This method is one of the most useful for any application where the object is on a flat surface. In order to isolate the objects on a table, you perform a plane fit to the points, which finds the points which comprise the table, and then subtract those points so that you are left with only points corresponding to the object(s) above the table. This is the most complicated PCL method we will be using and it is actually a combination of two: the RANSAC segmentation model, and the extract indices tool. An in depth example can be found on the PCL Plane Model Segmentation Tutorial; otherwise you can copy the below code snippet.

  1. In py_perception_node.cpp, update the switch statement in filterCallback to look as shown below:

    switch (request.operation)
    {
    
      case py_perception::FilterCloud::Request::VOXELGRID :
      {
        filtered_cloud = voxelGrid(cloud, 0.01);
        break;
      }
      case py_perception::FilterCloud::Request::PASSTHROUGH :
      {
        filtered_cloud = passThrough(cloud);
        break;
      }
      case py_perception::FilterCloud::Request::PLANESEGMENTATION :
      {
        filtered_cloud = planeSegmentation(cloud);
        break;
      }
      default :
      {
        ROS_ERROR("No valid request found");
        return false;
      }
    
    }
    
  2. Save and build

    Edit the Python Code

  3. Copy paste the following code in filter_call.py, after the passthrough filter section. Keep care to maintain indents:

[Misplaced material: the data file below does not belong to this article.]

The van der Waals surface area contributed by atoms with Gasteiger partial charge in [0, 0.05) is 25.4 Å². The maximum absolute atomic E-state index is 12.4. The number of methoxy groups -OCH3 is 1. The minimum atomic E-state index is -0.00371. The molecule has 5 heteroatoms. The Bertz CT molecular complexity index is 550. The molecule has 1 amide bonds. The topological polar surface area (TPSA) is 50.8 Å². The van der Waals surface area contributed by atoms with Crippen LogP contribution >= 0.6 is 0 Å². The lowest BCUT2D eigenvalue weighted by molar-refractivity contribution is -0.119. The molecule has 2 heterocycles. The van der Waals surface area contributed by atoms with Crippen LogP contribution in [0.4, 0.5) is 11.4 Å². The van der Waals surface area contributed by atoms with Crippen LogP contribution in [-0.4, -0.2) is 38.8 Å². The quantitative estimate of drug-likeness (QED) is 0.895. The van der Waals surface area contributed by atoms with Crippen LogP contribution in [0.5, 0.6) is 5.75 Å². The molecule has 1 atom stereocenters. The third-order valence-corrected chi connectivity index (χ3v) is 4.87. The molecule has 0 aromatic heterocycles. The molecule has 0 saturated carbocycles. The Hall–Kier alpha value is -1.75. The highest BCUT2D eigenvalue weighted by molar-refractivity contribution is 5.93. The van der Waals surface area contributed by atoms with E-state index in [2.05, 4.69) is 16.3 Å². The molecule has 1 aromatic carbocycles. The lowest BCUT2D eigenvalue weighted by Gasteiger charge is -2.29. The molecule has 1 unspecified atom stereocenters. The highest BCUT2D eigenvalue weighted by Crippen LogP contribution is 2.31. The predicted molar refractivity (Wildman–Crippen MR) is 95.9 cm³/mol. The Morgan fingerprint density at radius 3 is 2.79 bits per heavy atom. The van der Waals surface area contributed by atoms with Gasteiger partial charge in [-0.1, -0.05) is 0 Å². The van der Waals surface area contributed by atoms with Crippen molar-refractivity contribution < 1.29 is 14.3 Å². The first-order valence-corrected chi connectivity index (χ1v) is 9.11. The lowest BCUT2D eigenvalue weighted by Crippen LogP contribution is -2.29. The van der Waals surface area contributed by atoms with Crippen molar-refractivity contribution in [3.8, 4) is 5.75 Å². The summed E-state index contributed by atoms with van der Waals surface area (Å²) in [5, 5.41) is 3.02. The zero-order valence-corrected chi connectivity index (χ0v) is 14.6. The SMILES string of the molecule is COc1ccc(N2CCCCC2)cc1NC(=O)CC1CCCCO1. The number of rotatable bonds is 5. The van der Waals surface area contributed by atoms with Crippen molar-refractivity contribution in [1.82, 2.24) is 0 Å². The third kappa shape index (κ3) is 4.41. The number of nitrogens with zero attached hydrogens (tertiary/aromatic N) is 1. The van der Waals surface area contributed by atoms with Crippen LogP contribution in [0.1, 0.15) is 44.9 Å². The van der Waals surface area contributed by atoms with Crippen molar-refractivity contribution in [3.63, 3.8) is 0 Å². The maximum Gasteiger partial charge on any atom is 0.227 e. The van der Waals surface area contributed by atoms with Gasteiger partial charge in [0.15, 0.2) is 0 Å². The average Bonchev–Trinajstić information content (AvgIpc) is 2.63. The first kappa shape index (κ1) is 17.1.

# =======================
    # PLANE SEGMENTATION
    # =======================
    
    srvp = rospy.ServiceProxy('filter_cloud', py_perception.srv.FilterCloud)
    req = py_perception.srv.FilterCloudRequest()
    req.pcdfilename = ''
    req.operation = py_perception.srv.FilterCloudRequest.PLANESEGMENTATION
    # FROM THE SERVICE, ASSIGN POINTS
    req.input_cloud = res_pass.output_cloud
    
    # PACKAGE THE FILTERED POINTCLOUD2 TO BE PUBLISHED
    res_seg = srvp(req)
    print('response received')
    if not res_voxel.success:
        raise Exception('Unsuccessful plane segmentation operation')
    
    # PUBLISH PLANESEGMENTATION FILTERED POINTCLOUD2
    pub = rospy.Publisher('/perception_planeSegmentation', PointCloud2, queue_size=1, latch=True)
    pub.publish(res_seg.output_cloud)
    print("published: plane segmentation filter response")
    
  4. Save and run from the terminal, repeating steps outlined for the voxel filter.

    Within Rviz, compare PointCloud2 displays based on the /kinect/depth_registered/points (original camera data) and perception_planeSegmentation (latest processing step) topics. Only points lying above the table plane remain in the latest processing result.

    1. When you are done viewing the results you can go back and change the setMaxIterations and setDistanceThreshold parameter values to control how tightly the plane-fit classifies data as inliers/outliers, and view the results again. Try using values of maxIterations=100 and distThreshold=0.010